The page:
Written by Carla Hazel Finn.
This is the report from a BSPP Undergraduate ‘Vacation’ Bursary.
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Verticillium wilt (VW) is a soil-borne progressive disease caused by the root invading fungal pathogen Verticillium nonalfalfae. Use of disease-resistant hop cultivars has selected for highly virulent races of V. nonalfalfae, including the current most lethal form PV3 presenting an issue for UK hop growers especially. The methods to tackle this disease involve applying extreme phytosanitary measures, and also use of cultivars that are resistant to the progressively more virulent forms of the disease. Hence, this detrimental pathogen continues to challenge efforts to grow hops to a profitable standard in the UK. To shorten the process of resistance breeding, genome-assisted selection is an economically viable solution to aid the hop breeding process. I worked for 10 weeks at NIAB EMR, preparing for and carrying out wilt pathogenicity assays under the supervision of PhD student Klara Hajdu. This information will ultimately provide the phenotypic information for the subsequent VW resistance quantitative-trait loci (QTL) mapping.
This work builds upon previous research which used Sanger sequencing to identify and confirm V. nonalfalfae isolates isolated from hop farms in the UK. As part of this work, an isolate with confirmed PV3 race type was selected for consequent use in the large-scale pathogenicity assays undertaken in this project.
The experiment used plant material propagated for 182 genotypes, generated from a bi-parental cross using wilt-resistant and wilt-susceptible parents; six clonally propagated plants were artificially infected with V. nonalfalfae for each genotype. This amounted to over 1,000 plants which all required trimming, caning, and general maintenance to ensure good health before the inoculation. Once in good health, the plants were placed in randomised blocks across a class 2 licensed growing compartment.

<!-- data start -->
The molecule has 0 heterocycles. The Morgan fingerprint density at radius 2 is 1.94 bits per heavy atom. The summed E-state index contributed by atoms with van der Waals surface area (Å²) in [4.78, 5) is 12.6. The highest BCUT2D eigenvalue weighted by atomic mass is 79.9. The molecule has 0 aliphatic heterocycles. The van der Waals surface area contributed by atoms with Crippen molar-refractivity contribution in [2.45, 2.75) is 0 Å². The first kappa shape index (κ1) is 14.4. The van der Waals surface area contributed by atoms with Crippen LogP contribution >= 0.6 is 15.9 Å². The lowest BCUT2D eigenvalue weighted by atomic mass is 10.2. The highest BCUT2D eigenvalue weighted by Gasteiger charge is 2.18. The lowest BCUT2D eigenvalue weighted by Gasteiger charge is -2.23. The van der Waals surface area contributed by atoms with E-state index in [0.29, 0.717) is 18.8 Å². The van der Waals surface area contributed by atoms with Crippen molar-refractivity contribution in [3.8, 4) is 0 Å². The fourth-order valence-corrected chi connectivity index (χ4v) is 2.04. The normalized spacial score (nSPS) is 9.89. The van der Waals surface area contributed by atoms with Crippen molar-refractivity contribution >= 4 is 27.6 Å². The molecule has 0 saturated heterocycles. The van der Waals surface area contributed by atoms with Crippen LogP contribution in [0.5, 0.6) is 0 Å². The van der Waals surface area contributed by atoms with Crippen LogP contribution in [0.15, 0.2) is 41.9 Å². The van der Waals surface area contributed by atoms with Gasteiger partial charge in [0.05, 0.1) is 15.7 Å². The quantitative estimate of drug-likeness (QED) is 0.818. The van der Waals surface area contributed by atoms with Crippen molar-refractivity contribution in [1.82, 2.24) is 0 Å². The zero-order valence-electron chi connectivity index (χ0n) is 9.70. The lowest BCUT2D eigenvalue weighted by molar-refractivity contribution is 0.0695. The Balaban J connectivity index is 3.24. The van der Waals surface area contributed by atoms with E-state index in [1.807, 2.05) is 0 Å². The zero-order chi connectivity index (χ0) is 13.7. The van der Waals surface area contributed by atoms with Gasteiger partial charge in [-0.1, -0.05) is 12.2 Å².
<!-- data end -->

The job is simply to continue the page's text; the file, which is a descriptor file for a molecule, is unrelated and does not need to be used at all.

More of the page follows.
The inoculation media containing V. nonalfalfae was grown in General Fungal Media. When a sufficient conidia count was confirmed with a haemocytometer, the wilt pathogenicity assays could proceed. This involved the uprooting of and shaking soil from the roots, artificial inoculation via root-soaking in inoculum, and repotting. The plants are currently awaiting phenotypic monitoring for disease symptoms using a 1-5 scale, from which a disease severity index (DSI) will be calculated for each individual plant. This data will then be used to give an average disease severity of each genotype, which can be used for QTL mapping.
Validating pathogen presence in the plants involves re-isolating V. nonalfalfae from the roots. I was able to perform this using priorly-prepared trial tests, which gave promising results. This also requires the making of over 1,000 agar plates to allow screening for each respective plant in the experiment, which I produced.
Throughout the project duration, I learned valuable insight into experimental design and a multitude of new lab skills and techniques. I have developed a better understanding of the paramount research conducted at EMR and have better appreciation for agricultural sciences. My time here has been usefully varied, including sexing adult hop plants (pictured) and collecting leaf material from all experimental genotypes for DNA extractions and subsequent genotyping. Perhaps most of all, my time here has irrevocably set me on the path of research, for which I am extremely grateful for.
I thoroughly enjoyed my time working with the team at EMR and hope to work with them again in the future. I’d like to thank the enthusiastic team there and extend this thanks to BSPP for the funding and hence opportunity.